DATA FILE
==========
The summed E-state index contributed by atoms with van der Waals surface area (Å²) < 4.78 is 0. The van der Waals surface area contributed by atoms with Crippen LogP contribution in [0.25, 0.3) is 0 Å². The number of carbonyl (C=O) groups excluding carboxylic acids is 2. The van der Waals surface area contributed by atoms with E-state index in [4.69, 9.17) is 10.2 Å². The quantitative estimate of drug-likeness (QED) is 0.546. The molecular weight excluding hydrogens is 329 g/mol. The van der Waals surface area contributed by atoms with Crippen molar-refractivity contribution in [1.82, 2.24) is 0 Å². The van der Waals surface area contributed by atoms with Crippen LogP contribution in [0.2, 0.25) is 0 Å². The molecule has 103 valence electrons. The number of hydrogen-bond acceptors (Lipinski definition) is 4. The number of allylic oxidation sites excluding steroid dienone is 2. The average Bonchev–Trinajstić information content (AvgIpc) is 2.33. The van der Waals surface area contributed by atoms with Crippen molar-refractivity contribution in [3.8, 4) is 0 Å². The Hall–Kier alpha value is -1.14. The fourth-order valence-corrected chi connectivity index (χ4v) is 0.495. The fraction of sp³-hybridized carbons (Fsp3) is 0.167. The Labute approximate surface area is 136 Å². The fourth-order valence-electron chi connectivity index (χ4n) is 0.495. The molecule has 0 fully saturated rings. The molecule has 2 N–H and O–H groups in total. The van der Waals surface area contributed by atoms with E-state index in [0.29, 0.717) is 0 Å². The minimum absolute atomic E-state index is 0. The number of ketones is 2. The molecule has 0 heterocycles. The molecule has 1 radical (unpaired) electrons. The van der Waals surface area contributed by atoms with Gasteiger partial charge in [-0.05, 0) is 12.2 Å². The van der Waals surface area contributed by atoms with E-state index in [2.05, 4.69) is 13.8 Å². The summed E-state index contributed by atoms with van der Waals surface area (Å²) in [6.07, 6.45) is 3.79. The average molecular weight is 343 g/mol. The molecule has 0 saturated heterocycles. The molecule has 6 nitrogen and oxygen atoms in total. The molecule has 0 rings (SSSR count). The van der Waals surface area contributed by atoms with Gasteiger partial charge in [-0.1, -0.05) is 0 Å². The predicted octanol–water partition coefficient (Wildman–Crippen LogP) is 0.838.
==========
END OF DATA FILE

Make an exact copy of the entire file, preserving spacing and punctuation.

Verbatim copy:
The summed E-state index contributed by atoms with van der Waals surface area (Å²) < 4.78 is 0. The van der Waals surface area contributed by atoms with Crippen LogP contribution in [0.25, 0.3) is 0 Å². The number of carbonyl (C=O) groups excluding carboxylic acids is 2. The van der Waals surface area contributed by atoms with E-state index in [4.69, 9.17) is 10.2 Å². The quantitative estimate of drug-likeness (QED) is 0.546. The molecular weight excluding hydrogens is 329 g/mol. The van der Waals surface area contributed by atoms with Crippen molar-refractivity contribution in [1.82, 2.24) is 0 Å². The van der Waals surface area contributed by atoms with Crippen LogP contribution in [0.2, 0.25) is 0 Å². The molecule has 103 valence electrons. The number of hydrogen-bond acceptors (Lipinski definition) is 4. The number of allylic oxidation sites excluding steroid dienone is 2. The average Bonchev–Trinajstić information content (AvgIpc) is 2.33. The van der Waals surface area contributed by atoms with Crippen molar-refractivity contribution in [3.8, 4) is 0 Å². The Hall–Kier alpha value is -1.14. The fourth-order valence-corrected chi connectivity index (χ4v) is 0.495. The fraction of sp³-hybridized carbons (Fsp3) is 0.167. The Labute approximate surface area is 136 Å². The fourth-order valence-electron chi connectivity index (χ4n) is 0.495. The molecule has 0 fully saturated rings. The molecule has 2 N–H and O–H groups in total. The van der Waals surface area contributed by atoms with E-state index in [0.29, 0.717) is 0 Å². The minimum absolute atomic E-state index is 0. The number of ketones is 2. The molecule has 0 heterocycles. The molecule has 1 radical (unpaired) electrons. The van der Waals surface area contributed by atoms with Gasteiger partial charge in [-0.05, 0) is 12.2 Å². The van der Waals surface area contributed by atoms with E-state index in [2.05, 4.69) is 13.8 Å². The summed E-state index contributed by atoms with van der Waals surface area (Å²) in [6.07, 6.45) is 3.79. The average molecular weight is 343 g/mol. The molecule has 0 saturated heterocycles. The molecule has 6 nitrogen and oxygen atoms in total. The molecule has 0 rings (SSSR count). The van der Waals surface area contributed by atoms with Gasteiger partial charge in [-0.1, -0.05) is 0 Å². The predicted octanol–water partition coefficient (Wildman–Crippen LogP) is 0.838.